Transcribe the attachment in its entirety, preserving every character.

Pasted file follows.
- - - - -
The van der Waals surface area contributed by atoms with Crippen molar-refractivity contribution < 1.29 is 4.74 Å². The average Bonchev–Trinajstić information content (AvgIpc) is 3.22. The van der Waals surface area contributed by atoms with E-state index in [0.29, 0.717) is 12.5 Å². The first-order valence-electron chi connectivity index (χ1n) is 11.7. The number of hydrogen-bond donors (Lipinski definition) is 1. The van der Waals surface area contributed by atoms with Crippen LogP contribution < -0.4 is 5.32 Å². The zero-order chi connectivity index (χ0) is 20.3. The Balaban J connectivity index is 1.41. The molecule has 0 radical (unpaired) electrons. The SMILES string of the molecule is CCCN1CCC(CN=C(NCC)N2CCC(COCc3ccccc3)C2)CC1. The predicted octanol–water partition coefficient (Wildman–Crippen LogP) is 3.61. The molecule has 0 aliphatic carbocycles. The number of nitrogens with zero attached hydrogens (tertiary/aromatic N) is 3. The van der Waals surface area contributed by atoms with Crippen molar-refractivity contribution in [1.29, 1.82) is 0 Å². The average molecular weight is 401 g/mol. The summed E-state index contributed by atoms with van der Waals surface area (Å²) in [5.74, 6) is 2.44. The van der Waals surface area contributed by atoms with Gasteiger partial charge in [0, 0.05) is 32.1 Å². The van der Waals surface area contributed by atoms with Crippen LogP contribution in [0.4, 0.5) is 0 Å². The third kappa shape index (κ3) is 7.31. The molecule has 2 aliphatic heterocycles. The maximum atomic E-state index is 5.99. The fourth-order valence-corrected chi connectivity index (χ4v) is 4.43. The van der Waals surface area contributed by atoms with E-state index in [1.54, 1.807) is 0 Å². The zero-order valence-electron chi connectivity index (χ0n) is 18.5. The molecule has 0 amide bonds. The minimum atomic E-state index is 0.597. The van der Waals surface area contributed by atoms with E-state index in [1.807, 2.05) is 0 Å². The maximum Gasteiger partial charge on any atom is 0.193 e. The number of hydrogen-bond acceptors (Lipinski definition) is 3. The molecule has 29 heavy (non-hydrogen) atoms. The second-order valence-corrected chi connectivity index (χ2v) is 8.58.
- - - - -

The van der Waals surface area contributed by atoms with Crippen molar-refractivity contribution < 1.29 is 4.74 Å². The average Bonchev–Trinajstić information content (AvgIpc) is 3.22. The van der Waals surface area contributed by atoms with E-state index in [0.29, 0.717) is 12.5 Å². The first-order valence-electron chi connectivity index (χ1n) is 11.7. The number of hydrogen-bond donors (Lipinski definition) is 1. The van der Waals surface area contributed by atoms with Crippen LogP contribution < -0.4 is 5.32 Å². The zero-order chi connectivity index (χ0) is 20.3. The Balaban J connectivity index is 1.41. The molecule has 0 radical (unpaired) electrons. The SMILES string of the molecule is CCCN1CCC(CN=C(NCC)N2CCC(COCc3ccccc3)C2)CC1. The predicted octanol–water partition coefficient (Wildman–Crippen LogP) is 3.61. The molecule has 0 aliphatic carbocycles. The number of nitrogens with zero attached hydrogens (tertiary/aromatic N) is 3. The van der Waals surface area contributed by atoms with Crippen molar-refractivity contribution in [1.29, 1.82) is 0 Å². The average molecular weight is 401 g/mol. The summed E-state index contributed by atoms with van der Waals surface area (Å²) in [5.74, 6) is 2.44. The van der Waals surface area contributed by atoms with Gasteiger partial charge in [0, 0.05) is 32.1 Å². The van der Waals surface area contributed by atoms with Crippen LogP contribution in [0.4, 0.5) is 0 Å². The third kappa shape index (κ3) is 7.31. The molecule has 2 aliphatic heterocycles. The maximum atomic E-state index is 5.99. The fourth-order valence-corrected chi connectivity index (χ4v) is 4.43. The van der Waals surface area contributed by atoms with E-state index in [1.54, 1.807) is 0 Å². The zero-order valence-electron chi connectivity index (χ0n) is 18.5. The molecule has 0 amide bonds. The minimum atomic E-state index is 0.597. The van der Waals surface area contributed by atoms with E-state index in [1.807, 2.05) is 0 Å². The maximum Gasteiger partial charge on any atom is 0.193 e. The number of hydrogen-bond acceptors (Lipinski definition) is 3. The molecule has 29 heavy (non-hydrogen) atoms. The second-order valence-corrected chi connectivity index (χ2v) is 8.58.